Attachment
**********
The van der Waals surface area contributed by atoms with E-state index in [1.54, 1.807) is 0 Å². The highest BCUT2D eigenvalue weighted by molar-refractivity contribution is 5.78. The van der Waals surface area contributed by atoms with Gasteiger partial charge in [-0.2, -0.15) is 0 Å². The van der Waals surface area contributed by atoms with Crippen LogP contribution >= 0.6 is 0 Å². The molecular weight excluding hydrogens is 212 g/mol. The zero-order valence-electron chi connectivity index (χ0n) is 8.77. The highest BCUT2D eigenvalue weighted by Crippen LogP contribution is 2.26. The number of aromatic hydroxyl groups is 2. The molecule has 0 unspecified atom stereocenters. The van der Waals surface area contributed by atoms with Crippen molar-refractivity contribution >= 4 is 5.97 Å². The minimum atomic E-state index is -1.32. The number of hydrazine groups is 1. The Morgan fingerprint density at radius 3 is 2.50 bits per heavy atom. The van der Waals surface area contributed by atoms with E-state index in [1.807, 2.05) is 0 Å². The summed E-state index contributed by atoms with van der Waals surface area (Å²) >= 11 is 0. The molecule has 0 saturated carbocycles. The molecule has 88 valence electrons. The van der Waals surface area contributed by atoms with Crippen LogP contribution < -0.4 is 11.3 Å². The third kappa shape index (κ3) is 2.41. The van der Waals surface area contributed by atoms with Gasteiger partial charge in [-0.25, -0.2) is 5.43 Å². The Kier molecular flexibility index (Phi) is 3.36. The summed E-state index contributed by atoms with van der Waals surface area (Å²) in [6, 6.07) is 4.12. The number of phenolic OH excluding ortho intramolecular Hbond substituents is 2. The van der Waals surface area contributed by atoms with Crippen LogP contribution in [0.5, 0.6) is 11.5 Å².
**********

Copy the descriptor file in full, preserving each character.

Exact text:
The van der Waals surface area contributed by atoms with E-state index in [1.54, 1.807) is 0 Å². The highest BCUT2D eigenvalue weighted by molar-refractivity contribution is 5.78. The van der Waals surface area contributed by atoms with Gasteiger partial charge in [-0.2, -0.15) is 0 Å². The van der Waals surface area contributed by atoms with Crippen LogP contribution >= 0.6 is 0 Å². The molecular weight excluding hydrogens is 212 g/mol. The zero-order valence-electron chi connectivity index (χ0n) is 8.77. The highest BCUT2D eigenvalue weighted by Crippen LogP contribution is 2.26. The number of aromatic hydroxyl groups is 2. The molecule has 0 unspecified atom stereocenters. The van der Waals surface area contributed by atoms with Crippen molar-refractivity contribution >= 4 is 5.97 Å². The minimum atomic E-state index is -1.32. The number of hydrazine groups is 1. The Morgan fingerprint density at radius 3 is 2.50 bits per heavy atom. The van der Waals surface area contributed by atoms with E-state index in [1.807, 2.05) is 0 Å². The summed E-state index contributed by atoms with van der Waals surface area (Å²) >= 11 is 0. The molecule has 0 saturated carbocycles. The molecule has 88 valence electrons. The van der Waals surface area contributed by atoms with Crippen LogP contribution < -0.4 is 11.3 Å². The third kappa shape index (κ3) is 2.41. The van der Waals surface area contributed by atoms with Gasteiger partial charge in [-0.25, -0.2) is 5.43 Å². The Kier molecular flexibility index (Phi) is 3.36. The summed E-state index contributed by atoms with van der Waals surface area (Å²) in [6, 6.07) is 4.12. The number of phenolic OH excluding ortho intramolecular Hbond substituents is 2. The van der Waals surface area contributed by atoms with Crippen LogP contribution in [0.5, 0.6) is 11.5 Å².